Today when I make records, a lot of it depends on what we’re cutting. We’ll go in and do a gospel song where we sing four parts around a microphone, I’ll play mandolin and Cody [Kilby] will play guitar, and we’ll cut that live—and we love doing it live like that. But most of the time, we’ll go in and I know what I hear in my head. I give the guys a chart to play, or I’ll sit down and play what the song’s gonna be, and they’ll write it out. We’ll cut a track with no vocal.
Sometimes I’ll go into a vocal booth and sing and maybe even play to where they can hear the groove that I’m hearin’, and then I’ll go back in and fix my guitar and fix my vocal again. But we try to get fiddle, mandolin, acoustic guitar and bass—and many times banjo, if we’re cutting a track that needs a banjo. In my studio, we don’t have a whole lot of booths; most the stuff is right out in one big, open room and it sounds great. We got big thick, dense foam that’s like 8 feet long and maybe 4 to 5 feet wide, and we set them on their side and we sort of build ourselves in a little den there so we have some separation and we’ll cut thataway.
You’ve recently been involved with the creation of a couple of amazing acoustic guitars, the Bourgeois Ricky Skaggs Limited Edition and the new Paul Reed Smith acoustics, the Tonare Grand and the Angelus. You’ve had a long relationship with Dana Bourgeois, but how did you get involved with PRS?
Almost four years ago now, Paul Reed Smith came to me and brought me some really rough prototypes—they were very, very prototype, but he brought them to me anyway. He said, “I’ve called around the country and I’ve asked a lot of musicians, ‘If I was gonna create a great acoustic guitar, who should I get to walk with me through this process?’ and your name kept coming up as the guy to get in touch with, so I’m just bringing these before you so you can look at ‘em.” So I looked at ‘em and saw that they were a little thinner bodywise than the Bourgeois dreadnoughts and Martins that I’d been playing—but boy, when I strummed the instrument the first time the thing just jumped out of my hands. I realized right then that they were really on to something.
I said, “We gotta find something that sounds good, plays good and looks good, and all your electric guitars play great, so you’ve got that part of it down. We just gotta make sure that part gets transferred to the necks of these acoustic guitars.” So many times, you know, you find a great-sounding acoustic guitar and the neck is just hard to play—it’s not friendly. At 55 years old, I don’t want to have to be working to play an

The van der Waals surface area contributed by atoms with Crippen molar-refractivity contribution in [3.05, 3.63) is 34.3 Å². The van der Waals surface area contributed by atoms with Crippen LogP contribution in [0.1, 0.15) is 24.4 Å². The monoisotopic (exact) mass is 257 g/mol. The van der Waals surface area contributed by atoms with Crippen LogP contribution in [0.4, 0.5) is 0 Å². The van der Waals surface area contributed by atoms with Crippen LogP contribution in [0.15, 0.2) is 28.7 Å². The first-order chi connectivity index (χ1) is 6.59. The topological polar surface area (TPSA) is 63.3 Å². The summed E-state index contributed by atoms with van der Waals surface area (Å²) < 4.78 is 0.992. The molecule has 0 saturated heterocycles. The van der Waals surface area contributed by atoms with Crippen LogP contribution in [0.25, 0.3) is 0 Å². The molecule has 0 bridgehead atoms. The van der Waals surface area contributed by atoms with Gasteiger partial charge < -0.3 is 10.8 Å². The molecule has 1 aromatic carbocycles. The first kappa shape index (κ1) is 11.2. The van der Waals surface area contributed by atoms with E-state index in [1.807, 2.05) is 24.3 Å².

PRS Tonare Grand
Bourgeois Ricky Skaggs Limited
Edition Bourgeois OM
1931 Gibson L5 Archtop
1959 Martin D28
1942 Martin 000-21 Herringbone
1935 National Dobro Guitar
1957 Fender Telecaster
Gretsch Country Gentleman
Danelectro 6-String Baritone
Fender Dual Professional
Lab Series L9
Roland Space Echo
instrument, I want the instrument to play me. That’s what I’ve always tried to find, instruments that inspire me and play me… I think that’s the mark of a great guitar, a great instrument of any kind—one that inspires the player to the point it is playing you, you’re just holding it. So I love these PRS guitars. Both models are awesome.
What about the Bourgeois?
We talked about doin’ a signature model a couple years ago, and I said, “Well, let’s think about doin’ something that’s a dreadnought, like a D150, but really dressed out, beautiful to look at, wonderful to play, something that would be like a collector’s item. We don’t want to do a D45, but if you could do a Bourgeois to the nth degree, what would you want to do?” So we talked about AAA fancy Brazillian rosewood sides and back, really choice Adirondack spruce tops. And we wanted to dress the tuning keys up, so I think there’s ‘RS’ on all the tuning keys. He said, what would I think about a fossilized ivory bridge, and I said I thought it’d be beautiful. I saw an old parlor guitar years ago that had an old pickguard with some silver wire in it, and it was just gorgeous, but he told me about silver wire and how hard it is to get in there. But also, as the years go and these pickguards shrink and expand, that wire gets loose and starts to raise up, so it’s kind of hard on the player. Then we talked and decided we’d just do pearl inlay; that’ll just expand with the pickguard. I think we came up with something really pretty, and it’s not overdone, it’s not understated, and they’re great-sounding guitars. It records so well. And we just did ten of these guitars… I think we only have maybe two or three left to sell now. There’s nobody makes a better dreadnought bluegrass acoustic guitar than Dana Bourgeois. I just think his sound, the playability of these guitars, especially for bluegrass style, they’re just great guitars for that.